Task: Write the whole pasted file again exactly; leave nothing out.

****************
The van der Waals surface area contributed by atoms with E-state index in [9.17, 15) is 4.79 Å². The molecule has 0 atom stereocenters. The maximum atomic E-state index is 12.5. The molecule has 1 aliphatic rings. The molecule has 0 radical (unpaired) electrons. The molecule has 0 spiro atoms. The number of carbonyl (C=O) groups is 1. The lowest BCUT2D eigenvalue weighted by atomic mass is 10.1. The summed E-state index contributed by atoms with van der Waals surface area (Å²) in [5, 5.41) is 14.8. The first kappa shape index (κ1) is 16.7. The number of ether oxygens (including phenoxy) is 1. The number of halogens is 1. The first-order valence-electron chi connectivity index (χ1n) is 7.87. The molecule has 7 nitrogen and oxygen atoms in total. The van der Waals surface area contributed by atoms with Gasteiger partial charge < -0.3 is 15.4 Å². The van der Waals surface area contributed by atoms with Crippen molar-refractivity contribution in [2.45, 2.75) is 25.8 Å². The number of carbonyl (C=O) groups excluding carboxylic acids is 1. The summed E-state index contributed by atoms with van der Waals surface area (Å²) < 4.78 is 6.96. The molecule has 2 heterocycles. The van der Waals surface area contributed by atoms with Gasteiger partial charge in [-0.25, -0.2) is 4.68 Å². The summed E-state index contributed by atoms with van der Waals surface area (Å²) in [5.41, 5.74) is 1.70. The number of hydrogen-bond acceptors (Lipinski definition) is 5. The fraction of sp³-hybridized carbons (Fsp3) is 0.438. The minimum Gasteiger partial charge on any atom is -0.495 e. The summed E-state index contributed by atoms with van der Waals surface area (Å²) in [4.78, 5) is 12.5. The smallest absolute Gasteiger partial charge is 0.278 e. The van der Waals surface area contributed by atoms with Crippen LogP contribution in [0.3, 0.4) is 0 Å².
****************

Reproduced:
The van der Waals surface area contributed by atoms with E-state index in [9.17, 15) is 4.79 Å². The molecule has 0 atom stereocenters. The maximum atomic E-state index is 12.5. The molecule has 1 aliphatic rings. The molecule has 0 radical (unpaired) electrons. The molecule has 0 spiro atoms. The number of carbonyl (C=O) groups is 1. The lowest BCUT2D eigenvalue weighted by atomic mass is 10.1. The summed E-state index contributed by atoms with van der Waals surface area (Å²) in [5, 5.41) is 14.8. The first kappa shape index (κ1) is 16.7. The number of ether oxygens (including phenoxy) is 1. The number of halogens is 1. The first-order valence-electron chi connectivity index (χ1n) is 7.87. The molecule has 7 nitrogen and oxygen atoms in total. The van der Waals surface area contributed by atoms with Gasteiger partial charge < -0.3 is 15.4 Å². The van der Waals surface area contributed by atoms with Crippen molar-refractivity contribution in [2.45, 2.75) is 25.8 Å². The number of carbonyl (C=O) groups excluding carboxylic acids is 1. The summed E-state index contributed by atoms with van der Waals surface area (Å²) < 4.78 is 6.96. The molecule has 2 heterocycles. The van der Waals surface area contributed by atoms with Gasteiger partial charge in [-0.25, -0.2) is 4.68 Å². The summed E-state index contributed by atoms with van der Waals surface area (Å²) in [5.41, 5.74) is 1.70. The number of hydrogen-bond acceptors (Lipinski definition) is 5. The fraction of sp³-hybridized carbons (Fsp3) is 0.438. The minimum Gasteiger partial charge on any atom is -0.495 e. The summed E-state index contributed by atoms with van der Waals surface area (Å²) in [4.78, 5) is 12.5. The smallest absolute Gasteiger partial charge is 0.278 e. The van der Waals surface area contributed by atoms with Crippen LogP contribution in [0.3, 0.4) is 0 Å².